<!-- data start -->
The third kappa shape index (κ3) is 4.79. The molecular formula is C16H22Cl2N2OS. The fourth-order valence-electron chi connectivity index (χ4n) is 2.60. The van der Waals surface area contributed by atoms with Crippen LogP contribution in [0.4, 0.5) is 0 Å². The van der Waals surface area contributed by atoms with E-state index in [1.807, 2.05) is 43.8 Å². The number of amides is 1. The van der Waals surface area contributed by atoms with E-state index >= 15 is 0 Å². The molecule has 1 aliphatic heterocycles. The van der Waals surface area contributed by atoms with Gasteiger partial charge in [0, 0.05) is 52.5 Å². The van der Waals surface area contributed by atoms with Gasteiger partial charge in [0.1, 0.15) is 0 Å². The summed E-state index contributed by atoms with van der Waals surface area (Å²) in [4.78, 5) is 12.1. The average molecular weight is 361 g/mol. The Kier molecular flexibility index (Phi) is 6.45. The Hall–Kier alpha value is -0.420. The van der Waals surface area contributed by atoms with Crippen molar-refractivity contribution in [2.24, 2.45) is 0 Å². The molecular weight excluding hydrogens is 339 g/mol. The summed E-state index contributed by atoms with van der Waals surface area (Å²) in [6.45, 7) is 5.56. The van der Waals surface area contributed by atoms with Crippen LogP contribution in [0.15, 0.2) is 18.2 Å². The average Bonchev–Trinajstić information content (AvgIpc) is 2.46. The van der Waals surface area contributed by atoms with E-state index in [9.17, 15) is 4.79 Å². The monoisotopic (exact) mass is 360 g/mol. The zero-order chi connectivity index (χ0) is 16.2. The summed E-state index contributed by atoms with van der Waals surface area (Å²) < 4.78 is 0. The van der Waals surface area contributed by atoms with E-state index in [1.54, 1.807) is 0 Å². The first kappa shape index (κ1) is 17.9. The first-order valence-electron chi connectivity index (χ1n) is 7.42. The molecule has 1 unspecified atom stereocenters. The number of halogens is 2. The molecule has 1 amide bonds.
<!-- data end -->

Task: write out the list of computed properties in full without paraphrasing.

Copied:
The third kappa shape index (κ3) is 4.79. The molecular formula is C16H22Cl2N2OS. The fourth-order valence-electron chi connectivity index (χ4n) is 2.60. The van der Waals surface area contributed by atoms with Crippen LogP contribution in [0.4, 0.5) is 0 Å². The van der Waals surface area contributed by atoms with E-state index in [1.807, 2.05) is 43.8 Å². The number of amides is 1. The van der Waals surface area contributed by atoms with E-state index >= 15 is 0 Å². The molecule has 1 aliphatic heterocycles. The van der Waals surface area contributed by atoms with Gasteiger partial charge in [0, 0.05) is 52.5 Å². The van der Waals surface area contributed by atoms with Gasteiger partial charge in [0.1, 0.15) is 0 Å². The summed E-state index contributed by atoms with van der Waals surface area (Å²) in [4.78, 5) is 12.1. The average molecular weight is 361 g/mol. The Kier molecular flexibility index (Phi) is 6.45. The Hall–Kier alpha value is -0.420. The van der Waals surface area contributed by atoms with Crippen molar-refractivity contribution in [2.24, 2.45) is 0 Å². The molecular weight excluding hydrogens is 339 g/mol. The summed E-state index contributed by atoms with van der Waals surface area (Å²) in [6.45, 7) is 5.56. The van der Waals surface area contributed by atoms with Crippen LogP contribution in [0.15, 0.2) is 18.2 Å². The average Bonchev–Trinajstić information content (AvgIpc) is 2.46. The van der Waals surface area contributed by atoms with E-state index in [9.17, 15) is 4.79 Å². The monoisotopic (exact) mass is 360 g/mol. The zero-order chi connectivity index (χ0) is 16.2. The summed E-state index contributed by atoms with van der Waals surface area (Å²) < 4.78 is 0. The van der Waals surface area contributed by atoms with E-state index in [1.54, 1.807) is 0 Å². The first kappa shape index (κ1) is 17.9. The first-order valence-electron chi connectivity index (χ1n) is 7.42. The molecule has 1 unspecified atom stereocenters. The number of halogens is 2. The molecule has 1 amide bonds.